Here are some sentences/ideas which might help to explain these ideas to young people: 

Could you tell me what your worries are about that?  Would you like to tell me about what exactly you think could go wrong/that person will think/will happen in that situation?  Are you particularly worried about X or Y?
 
Do you think this is 100% true?  DO you think there are any alternative explanations?

Do you think your brain is telling you the worse case scenario or realistic case scenario?

Do you mind me telling you my perspective on that?

Is there any way you could actually test that thought/belief to see if this is true?

If you were on a jury, and had to weigh up all the evidence and judge whether someone is saying something true or false.  Let’s put your belief on the “stand” and see what you think.

4: To teach young people to create more helpful or accurate thoughts and beliefs – and to be able to remind themselves of these thoughts/beliefs

It is often helpful to assist children and young people to come up with some positive, helpful or more accurate thoughts and beliefs about the situations which make them anxious.  Given this is often a difficult task, it usually requires us to actively assist them to do this.  For example, we might need to suggest “sentence starters” consisting of calm and helpful thoughts and beliefs and ask them to complete them.   

Possible explanatory sentences/ideas to explain these concepts: 

(Older children/teens) We can’t stop ourselves from having anxious thoughts.  However it is often helpful for us to come up with some helpful and more positive thoughts and beliefs to be able to think about we are anxious.  We might not always 100% believe these statements to start with, but knowing there is another way of viewing a situation can help a little over the long term.

(Younger children) Calm sentences are sentences we can use to help us when we feel worried.  Calm sentences often start with these words:  I can cope because….I don’t know for sure that….This is not terrible because….

How could we test out some of these positive/helpful thoughts and beliefs to see if they actually are true? 

How can you remember or bring these thoughts or beliefs to mind when you are feeling anxious? Some kids/young people like to draw a picture to represent them, shortening them to be a word or two which “represents” the thoughts, taking a picture of calm sentences to put around home/on their phone etc.

5: To help young people notice when they are spending lots of time going over their fearful thoughts, and to calmly move their attention to a different topic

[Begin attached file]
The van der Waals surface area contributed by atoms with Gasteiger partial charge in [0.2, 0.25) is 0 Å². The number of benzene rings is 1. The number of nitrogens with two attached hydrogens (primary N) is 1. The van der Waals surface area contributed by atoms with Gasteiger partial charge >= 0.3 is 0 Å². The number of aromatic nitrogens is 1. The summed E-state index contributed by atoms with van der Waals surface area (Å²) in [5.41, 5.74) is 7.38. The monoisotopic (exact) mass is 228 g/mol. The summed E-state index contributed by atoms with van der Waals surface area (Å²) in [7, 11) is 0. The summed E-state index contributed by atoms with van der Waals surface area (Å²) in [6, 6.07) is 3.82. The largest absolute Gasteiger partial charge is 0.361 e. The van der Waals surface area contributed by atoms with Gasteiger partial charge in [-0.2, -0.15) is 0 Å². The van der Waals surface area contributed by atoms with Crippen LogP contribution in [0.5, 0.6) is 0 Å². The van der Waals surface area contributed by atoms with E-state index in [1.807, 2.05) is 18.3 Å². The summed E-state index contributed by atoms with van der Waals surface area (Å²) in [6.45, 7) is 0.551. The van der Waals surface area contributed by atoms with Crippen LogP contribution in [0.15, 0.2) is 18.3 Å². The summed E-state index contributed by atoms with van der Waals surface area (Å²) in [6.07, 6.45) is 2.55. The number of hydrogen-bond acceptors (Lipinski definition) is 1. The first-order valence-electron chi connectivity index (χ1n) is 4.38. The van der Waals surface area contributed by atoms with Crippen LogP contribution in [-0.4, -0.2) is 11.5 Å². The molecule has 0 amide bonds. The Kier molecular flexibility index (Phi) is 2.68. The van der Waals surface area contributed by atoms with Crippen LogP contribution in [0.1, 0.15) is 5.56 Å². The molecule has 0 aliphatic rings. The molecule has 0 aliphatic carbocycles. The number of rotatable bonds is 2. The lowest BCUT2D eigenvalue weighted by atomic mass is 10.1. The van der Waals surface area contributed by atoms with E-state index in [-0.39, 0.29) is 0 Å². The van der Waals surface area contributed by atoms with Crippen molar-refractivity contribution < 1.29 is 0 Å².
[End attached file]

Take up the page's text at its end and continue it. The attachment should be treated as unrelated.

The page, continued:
It is important for us to teach children that it is helpful (and possible) for them to reduce the time they spend worrying (going over and over anxious thoughts).   In other words, we can explain to them that they might not be able to stop their worried thoughts from coming into their head, they can catch themselves spending lots of time focusing on them, and to learn to move their attention away from them when this happens

Here are some sentences/ideas which might help to explain these ideas to young people: 

Spending a lot of time thinking our worried thoughts over and over again is called worrying.  Worrying doesn’t help us feel better and often makes us feel worse.  We might not be able to stop having worried thoughts sometime but we can avoid spending lots of time paying attention or thinking about them.

Let’s try to think about the times you spend time worrying about X.  Often kids tell me that they worry when (provide example trigger events or situations) – do you think this is true for you

How can you notice when you are worrying?  What happens to your body/mind/feelings?

What are some other activities you can do when you notice you start to do lots of worrying?  

I hope this helps you think about some of the ways you can helping your child/young people respond to and manage their worried thoughts and beliefs.   This is important work – we are helping young people build skills they can use throughout their lifetime. 

Kirrilie

If you have a primary aged child who struggles with worried thoughts, we have short video courses for them to explain “Calm Sentences” and “Worried Thinking” in ways which they can understand – and activity sheets for them to complete to help them learn to think in more confident ways.